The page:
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Earlier today in North Charleston, South Carolina, Boeing’s longest 787 Dreamliner variant took to the skies, launching a year-long test program. The flight marked the very first time a Boeing-designed commercial plane had ever made its first flight outside of Washington State’s Puget Sound region.
“The 787-10’s first flight moves us one step closer to giving our customers the most efficient airplane in its class,” said Boeing Commercial Airplanes President and CEO Kevin McAllister. “The airplane will give carriers added flexibility in growing their network routes and build on the overwhelming success of the 787 Dreamliner family.”
If you’ve ever flown on a 787 Dreamliner, you already know it’s one of the most comfortable and quiet planes on which you can fly. Its cabin environment system simulates an altitude of 6,000 feet above sea level, while most airliners have a simulated altitude of about 10,000 feet. The lower altitude leaves you less jetlagged. Naturally, you’ll find the best ride up front in first or business class, especially because some 787s can feel a bit cramped back in coach, with the same 3-3-3 seating arrangement that you’ll find on the wider Boeing 777.
The 787-10 is simply an 18-foot-longer version of the 787-9, holding 40 more passengers. The enlarged section and extra weight means it can’t fly quite as far as the 787-9, but it can still cover 90 percent of the world’s possible wide-body routes, according to Boeing’s VP and General Manager Product Development, Ken Sanger.
Today, the pilots kept the plane mostly in the Eastern region of South Carolina, with a brief jaunt over to the capital city of Columbia, and a quick border crossing into North Carolina. The Boeing test pilots — Tim Berg and Mike Bryan — spent four hours and 58 minutes in the air, putting the aircraft through 50 pages of tests of various technical and mechanical functions.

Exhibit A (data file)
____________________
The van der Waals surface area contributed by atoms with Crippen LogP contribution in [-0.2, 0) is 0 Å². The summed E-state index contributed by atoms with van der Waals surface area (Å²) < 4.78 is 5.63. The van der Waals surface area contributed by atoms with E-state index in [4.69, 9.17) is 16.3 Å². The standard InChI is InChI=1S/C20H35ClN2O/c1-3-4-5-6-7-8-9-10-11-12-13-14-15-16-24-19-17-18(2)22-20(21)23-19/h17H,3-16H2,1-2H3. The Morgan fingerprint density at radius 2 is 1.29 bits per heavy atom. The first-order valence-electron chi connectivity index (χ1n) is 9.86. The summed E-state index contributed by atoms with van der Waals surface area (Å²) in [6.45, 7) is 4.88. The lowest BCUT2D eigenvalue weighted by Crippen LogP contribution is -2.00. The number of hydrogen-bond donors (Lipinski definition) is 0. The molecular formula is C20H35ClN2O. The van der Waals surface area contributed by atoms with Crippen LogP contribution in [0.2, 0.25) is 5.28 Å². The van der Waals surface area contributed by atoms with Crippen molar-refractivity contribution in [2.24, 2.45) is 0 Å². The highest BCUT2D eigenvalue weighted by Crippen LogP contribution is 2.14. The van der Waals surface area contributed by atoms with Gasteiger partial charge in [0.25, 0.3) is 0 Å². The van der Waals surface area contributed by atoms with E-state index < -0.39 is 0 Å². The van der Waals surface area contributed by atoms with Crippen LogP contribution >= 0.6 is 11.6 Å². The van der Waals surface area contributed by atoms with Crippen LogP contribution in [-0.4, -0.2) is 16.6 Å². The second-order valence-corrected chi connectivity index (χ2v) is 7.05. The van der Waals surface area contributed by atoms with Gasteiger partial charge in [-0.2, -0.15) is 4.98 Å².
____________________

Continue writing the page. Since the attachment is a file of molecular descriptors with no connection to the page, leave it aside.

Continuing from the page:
At a post-flight press briefing, Captain Berg said, “We had a great flight today. This is a really great airplane. Mike and I enjoyed the whole day. We did exactly what we wanted to do, and it did exactly what we thought it would. That’s about as perfect as it gets as a test pilot.”
Boeing will use three test aircraft to certify the 787-10. The first two are already complete. The one that flew Friday has Rolls-Royce Trent 1000-TEN engines. The second aircraft, which sports General Electric GEnX-1B76 engines, is already completed and currently awaiting a paint job. The third plane — already in final assembly — will also have Rolls-Royce engines, but each plane will have a specific role in flight test certifications. There has to be at least two certification planes because of the two engine types, but a third plane will help Boeing get the -10 (“dash ten”) certified more quickly.
To date, 149 787-10s have been ordered, with the first one expected to be delivered to Singapore Airlines sometime during the first half of 2018. United Airlines will be the first North American carrier to receive it, in Q4 of next year. ANA, British Airways, Etihad, EVA Air, and KLM Royal Dutch Airlines are the other direct airline customers who have ordered this stretched version of Boeing’s latest plane.
All images by the author.
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